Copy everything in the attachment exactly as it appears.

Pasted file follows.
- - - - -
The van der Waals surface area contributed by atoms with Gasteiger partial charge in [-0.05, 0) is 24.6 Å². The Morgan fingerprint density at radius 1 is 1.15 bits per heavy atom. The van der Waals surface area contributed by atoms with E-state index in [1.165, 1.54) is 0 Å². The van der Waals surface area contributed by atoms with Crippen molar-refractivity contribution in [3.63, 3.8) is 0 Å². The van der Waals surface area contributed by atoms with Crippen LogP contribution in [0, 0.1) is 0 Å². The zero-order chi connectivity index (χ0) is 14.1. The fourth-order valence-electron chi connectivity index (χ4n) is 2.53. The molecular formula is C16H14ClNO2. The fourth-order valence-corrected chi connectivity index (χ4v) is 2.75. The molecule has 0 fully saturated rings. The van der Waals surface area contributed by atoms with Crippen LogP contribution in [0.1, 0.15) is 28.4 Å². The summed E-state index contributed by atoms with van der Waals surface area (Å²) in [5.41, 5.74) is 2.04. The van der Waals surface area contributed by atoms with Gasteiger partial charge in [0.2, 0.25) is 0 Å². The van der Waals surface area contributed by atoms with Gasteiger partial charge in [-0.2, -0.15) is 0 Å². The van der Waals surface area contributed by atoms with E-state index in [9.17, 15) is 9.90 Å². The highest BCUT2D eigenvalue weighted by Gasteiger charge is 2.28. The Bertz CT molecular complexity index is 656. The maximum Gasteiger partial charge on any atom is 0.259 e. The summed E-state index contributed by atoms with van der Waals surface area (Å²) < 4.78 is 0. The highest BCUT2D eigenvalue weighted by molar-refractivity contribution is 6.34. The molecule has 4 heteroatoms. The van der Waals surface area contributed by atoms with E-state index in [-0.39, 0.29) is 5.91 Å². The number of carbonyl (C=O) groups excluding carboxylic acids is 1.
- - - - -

The van der Waals surface area contributed by atoms with Gasteiger partial charge in [-0.05, 0) is 24.6 Å². The Morgan fingerprint density at radius 1 is 1.15 bits per heavy atom. The van der Waals surface area contributed by atoms with E-state index in [1.165, 1.54) is 0 Å². The van der Waals surface area contributed by atoms with Crippen molar-refractivity contribution in [3.63, 3.8) is 0 Å². The van der Waals surface area contributed by atoms with Crippen LogP contribution in [0, 0.1) is 0 Å². The zero-order chi connectivity index (χ0) is 14.1. The fourth-order valence-electron chi connectivity index (χ4n) is 2.53. The molecular formula is C16H14ClNO2. The fourth-order valence-corrected chi connectivity index (χ4v) is 2.75. The molecule has 0 fully saturated rings. The van der Waals surface area contributed by atoms with Crippen LogP contribution in [0.1, 0.15) is 28.4 Å². The summed E-state index contributed by atoms with van der Waals surface area (Å²) in [5.41, 5.74) is 2.04. The van der Waals surface area contributed by atoms with Gasteiger partial charge in [0.2, 0.25) is 0 Å². The van der Waals surface area contributed by atoms with Gasteiger partial charge in [-0.2, -0.15) is 0 Å². The van der Waals surface area contributed by atoms with E-state index in [9.17, 15) is 9.90 Å². The highest BCUT2D eigenvalue weighted by Gasteiger charge is 2.28. The Bertz CT molecular complexity index is 656. The maximum Gasteiger partial charge on any atom is 0.259 e. The summed E-state index contributed by atoms with van der Waals surface area (Å²) < 4.78 is 0. The highest BCUT2D eigenvalue weighted by molar-refractivity contribution is 6.34. The molecule has 4 heteroatoms. The van der Waals surface area contributed by atoms with E-state index in [-0.39, 0.29) is 5.91 Å². The number of carbonyl (C=O) groups excluding carboxylic acids is 1.